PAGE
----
But our hero is not alone, and is flanked by two companions. Personally, I've always found companions to be a weak spot in first-person RPGs. In games like Skyrim or Fallout, they're little more than cannon fodder, and can't be upgraded to help you. That's not the case in The Outer Wilds. Our hero has chosen the leadership trait which allows them to pump extra points into their companions, making them more efficient in combat. Furthermore, companions can help aid you in skill checks, based on their abilities. They also have their own custom dialogue, inserting themselves into a conversation, much like they did in Pillars of Eternity.
Upon arriving at the boarst factory, we search for a way inside, finding a door to the sewers that Catherine hinted at, but unable to enter because it requires lock-picking skills. So instead we decide to try a disguise. Once in a disguise, a meter tracks how long the disguise will be active, shrinking with every step taken.
No sooner do we set foot into the boarst factory, that a guard immediately stops us and asks about a keycard. Here, a little lie goes a long way and the hero has sufficient lying skill to tell the guard that they never received the card. This con works to get the hero deep into the facility. The disguise meter resets every time we change an area, so while the meter can deplete quickly, you can refresh it to keep yourself safe. Finally, the hero finds themselves in an area with the pens containing the boarst, but it's filled with human guards and robots.
Luckily, there's a computer console nearby that can be hacked, another benefit due to well-used skill points. Here there's a hack for “Pink Slip Protocol”, which causes the robots to turn on their human guards, killing them.
We descend into the pens and are approached immediately by the robot. There's an option to avoid combat, but instead, we engage with the robots and open fire. The main character of the game is suffering hibernation sickness, a side effect from their long journey in space. The benefit of this sickness is that they can slow down time to use abilities or line up a shot.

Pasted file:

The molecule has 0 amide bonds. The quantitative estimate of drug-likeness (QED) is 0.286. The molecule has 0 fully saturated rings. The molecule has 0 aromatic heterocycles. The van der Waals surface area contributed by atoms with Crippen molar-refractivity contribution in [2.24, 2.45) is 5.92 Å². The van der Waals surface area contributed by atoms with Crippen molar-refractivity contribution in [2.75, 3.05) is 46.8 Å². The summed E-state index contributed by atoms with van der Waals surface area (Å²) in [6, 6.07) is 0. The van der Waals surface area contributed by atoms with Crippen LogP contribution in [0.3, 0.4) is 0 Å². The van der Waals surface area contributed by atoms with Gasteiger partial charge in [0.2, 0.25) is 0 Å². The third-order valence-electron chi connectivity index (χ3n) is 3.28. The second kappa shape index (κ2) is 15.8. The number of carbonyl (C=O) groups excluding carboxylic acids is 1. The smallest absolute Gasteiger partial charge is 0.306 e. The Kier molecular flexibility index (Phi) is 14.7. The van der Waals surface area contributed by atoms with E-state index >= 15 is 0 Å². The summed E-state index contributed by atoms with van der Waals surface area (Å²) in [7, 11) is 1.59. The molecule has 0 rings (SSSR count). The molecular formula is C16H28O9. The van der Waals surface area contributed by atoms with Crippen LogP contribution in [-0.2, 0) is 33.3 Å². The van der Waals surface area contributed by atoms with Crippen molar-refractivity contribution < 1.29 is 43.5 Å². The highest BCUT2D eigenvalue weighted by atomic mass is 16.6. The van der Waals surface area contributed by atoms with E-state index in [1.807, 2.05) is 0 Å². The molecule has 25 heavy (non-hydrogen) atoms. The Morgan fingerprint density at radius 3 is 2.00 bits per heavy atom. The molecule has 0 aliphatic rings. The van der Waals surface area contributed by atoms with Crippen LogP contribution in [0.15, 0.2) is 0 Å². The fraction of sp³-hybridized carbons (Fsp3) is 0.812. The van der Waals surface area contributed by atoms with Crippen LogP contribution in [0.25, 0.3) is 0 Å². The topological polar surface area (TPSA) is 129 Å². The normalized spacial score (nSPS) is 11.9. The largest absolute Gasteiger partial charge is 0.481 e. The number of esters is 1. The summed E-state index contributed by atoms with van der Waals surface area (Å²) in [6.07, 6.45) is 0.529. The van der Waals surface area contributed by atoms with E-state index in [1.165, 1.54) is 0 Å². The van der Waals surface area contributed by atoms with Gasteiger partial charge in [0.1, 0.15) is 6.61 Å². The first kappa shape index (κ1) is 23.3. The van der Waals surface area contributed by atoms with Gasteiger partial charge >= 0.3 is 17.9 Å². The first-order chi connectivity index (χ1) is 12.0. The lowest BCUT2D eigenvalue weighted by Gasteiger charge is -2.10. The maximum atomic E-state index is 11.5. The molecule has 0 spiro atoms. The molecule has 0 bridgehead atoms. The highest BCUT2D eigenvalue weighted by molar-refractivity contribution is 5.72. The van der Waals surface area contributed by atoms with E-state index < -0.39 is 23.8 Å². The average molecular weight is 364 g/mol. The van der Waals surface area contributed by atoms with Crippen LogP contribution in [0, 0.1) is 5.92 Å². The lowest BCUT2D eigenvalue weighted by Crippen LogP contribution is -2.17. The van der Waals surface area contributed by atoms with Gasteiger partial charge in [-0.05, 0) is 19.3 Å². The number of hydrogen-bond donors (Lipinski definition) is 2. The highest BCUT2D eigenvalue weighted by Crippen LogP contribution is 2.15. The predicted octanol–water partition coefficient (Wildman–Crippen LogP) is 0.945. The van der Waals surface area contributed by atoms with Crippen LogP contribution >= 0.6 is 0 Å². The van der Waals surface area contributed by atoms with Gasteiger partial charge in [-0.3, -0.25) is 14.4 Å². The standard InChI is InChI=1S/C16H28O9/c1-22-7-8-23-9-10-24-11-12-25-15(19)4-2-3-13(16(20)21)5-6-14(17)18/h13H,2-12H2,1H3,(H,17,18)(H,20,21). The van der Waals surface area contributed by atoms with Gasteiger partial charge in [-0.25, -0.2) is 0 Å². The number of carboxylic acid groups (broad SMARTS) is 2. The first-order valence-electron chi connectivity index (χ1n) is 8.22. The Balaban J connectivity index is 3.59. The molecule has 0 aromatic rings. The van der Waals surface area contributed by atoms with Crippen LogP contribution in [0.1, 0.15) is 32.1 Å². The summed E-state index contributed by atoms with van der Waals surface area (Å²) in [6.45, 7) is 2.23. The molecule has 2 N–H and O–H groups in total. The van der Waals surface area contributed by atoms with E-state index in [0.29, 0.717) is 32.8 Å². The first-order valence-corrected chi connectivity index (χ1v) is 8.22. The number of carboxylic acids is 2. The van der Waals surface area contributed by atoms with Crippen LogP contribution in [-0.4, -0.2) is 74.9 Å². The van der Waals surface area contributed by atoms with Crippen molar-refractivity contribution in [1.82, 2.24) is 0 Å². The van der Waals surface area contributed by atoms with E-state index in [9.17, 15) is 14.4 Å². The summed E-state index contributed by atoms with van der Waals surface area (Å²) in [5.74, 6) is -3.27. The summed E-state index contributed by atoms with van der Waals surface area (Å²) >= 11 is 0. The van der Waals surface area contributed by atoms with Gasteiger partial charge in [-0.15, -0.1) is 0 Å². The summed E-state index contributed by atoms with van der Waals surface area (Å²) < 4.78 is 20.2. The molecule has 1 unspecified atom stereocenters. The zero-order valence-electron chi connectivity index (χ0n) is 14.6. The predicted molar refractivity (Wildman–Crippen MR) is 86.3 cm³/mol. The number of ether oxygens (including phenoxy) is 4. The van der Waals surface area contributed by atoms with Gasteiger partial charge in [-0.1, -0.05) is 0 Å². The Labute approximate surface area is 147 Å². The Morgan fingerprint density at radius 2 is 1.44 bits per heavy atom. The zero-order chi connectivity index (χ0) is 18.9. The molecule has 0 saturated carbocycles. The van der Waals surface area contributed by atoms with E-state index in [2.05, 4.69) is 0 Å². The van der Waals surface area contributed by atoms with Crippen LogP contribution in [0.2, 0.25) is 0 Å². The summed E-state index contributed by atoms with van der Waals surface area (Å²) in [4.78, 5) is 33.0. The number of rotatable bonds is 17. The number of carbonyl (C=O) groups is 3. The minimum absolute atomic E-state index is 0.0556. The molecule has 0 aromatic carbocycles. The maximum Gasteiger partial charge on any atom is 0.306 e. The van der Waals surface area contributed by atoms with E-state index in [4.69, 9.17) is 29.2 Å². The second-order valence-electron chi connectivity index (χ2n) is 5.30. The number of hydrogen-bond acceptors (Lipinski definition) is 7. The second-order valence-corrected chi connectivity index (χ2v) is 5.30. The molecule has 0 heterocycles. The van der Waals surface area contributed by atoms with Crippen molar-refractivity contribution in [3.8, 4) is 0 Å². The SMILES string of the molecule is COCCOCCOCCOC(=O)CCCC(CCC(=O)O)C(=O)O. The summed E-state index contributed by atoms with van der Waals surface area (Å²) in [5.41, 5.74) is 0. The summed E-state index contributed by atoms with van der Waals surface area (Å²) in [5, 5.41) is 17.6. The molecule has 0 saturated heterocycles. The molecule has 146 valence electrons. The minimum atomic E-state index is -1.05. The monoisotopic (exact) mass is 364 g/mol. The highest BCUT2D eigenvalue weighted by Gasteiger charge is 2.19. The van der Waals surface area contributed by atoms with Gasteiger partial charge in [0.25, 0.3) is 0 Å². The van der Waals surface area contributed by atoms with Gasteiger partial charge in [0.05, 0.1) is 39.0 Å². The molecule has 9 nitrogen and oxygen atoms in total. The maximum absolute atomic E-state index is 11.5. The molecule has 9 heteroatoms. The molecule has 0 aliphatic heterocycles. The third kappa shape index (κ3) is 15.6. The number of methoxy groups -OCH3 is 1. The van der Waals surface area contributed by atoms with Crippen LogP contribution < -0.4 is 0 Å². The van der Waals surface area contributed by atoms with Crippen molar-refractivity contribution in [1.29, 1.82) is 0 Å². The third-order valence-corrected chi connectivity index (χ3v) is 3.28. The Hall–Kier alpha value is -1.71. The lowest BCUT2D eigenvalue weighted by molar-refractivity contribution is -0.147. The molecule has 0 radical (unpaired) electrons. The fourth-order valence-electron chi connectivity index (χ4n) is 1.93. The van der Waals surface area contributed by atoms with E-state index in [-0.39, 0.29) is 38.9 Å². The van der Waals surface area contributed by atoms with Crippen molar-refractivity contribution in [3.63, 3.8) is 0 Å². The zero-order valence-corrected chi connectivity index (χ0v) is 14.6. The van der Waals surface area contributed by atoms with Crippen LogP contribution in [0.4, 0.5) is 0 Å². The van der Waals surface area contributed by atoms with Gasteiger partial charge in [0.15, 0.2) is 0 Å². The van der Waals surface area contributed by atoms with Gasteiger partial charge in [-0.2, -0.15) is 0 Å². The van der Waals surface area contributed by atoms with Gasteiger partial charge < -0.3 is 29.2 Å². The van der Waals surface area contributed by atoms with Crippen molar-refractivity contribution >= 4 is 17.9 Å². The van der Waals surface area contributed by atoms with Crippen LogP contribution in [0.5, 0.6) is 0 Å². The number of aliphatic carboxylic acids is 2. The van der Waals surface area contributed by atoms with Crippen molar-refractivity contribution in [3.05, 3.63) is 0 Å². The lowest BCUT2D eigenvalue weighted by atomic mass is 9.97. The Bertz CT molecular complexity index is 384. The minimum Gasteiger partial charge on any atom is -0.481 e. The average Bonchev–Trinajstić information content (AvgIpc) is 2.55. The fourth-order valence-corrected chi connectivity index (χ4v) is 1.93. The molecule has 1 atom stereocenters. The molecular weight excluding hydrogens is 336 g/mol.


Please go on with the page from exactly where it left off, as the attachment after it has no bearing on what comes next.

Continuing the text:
I'm pleased to say that the gunplay I saw in The Outer Worlds far surpasses anything in Fallout 3, New Vegas, or Fallout 4. The combat actually looks like a blast and when you slow down time, you can actually aim shots with your gun to blind, maim, stun, or weaken an enemy based on where you shoot them.
The player and their companions clear the room and head upstairs to confront Clive. The boarst mogul is covered in blood and when asked about it, says that he doesn't enjoy canned boarst, but likes to cut it up himself so it's fresh. There's a dark sense of humor in The Outer Worlds that Fallout fans are almost certain to gravitate towards. I'd even go so far to say it's a blend of Fallout and Borderlands. A little black humor mixed with some quirkiness.
When Clive learns the hero is there to kill him, he counter-offers with all the free boarst you could want should you decide to betray and kill Catherine instead. However, there is a third option, which would be convincing Catherine and Clive to work together. Unfortunately, we wouldn't get to see how these options shook out as that was where our demo ended.
I had no idea how much I missed games like The Outer Worlds until I saw this demo. The concept of getting to build a character that has as much power through dialogue as through combat, being able to customize my character to play and look my way - it's strange that we haven't had a game like The Outer Worlds for so long, and I'm totally ready to get into it. The Outer Worlds launches October 25, 2019 on PC, PlayStation 4, and Xbox One.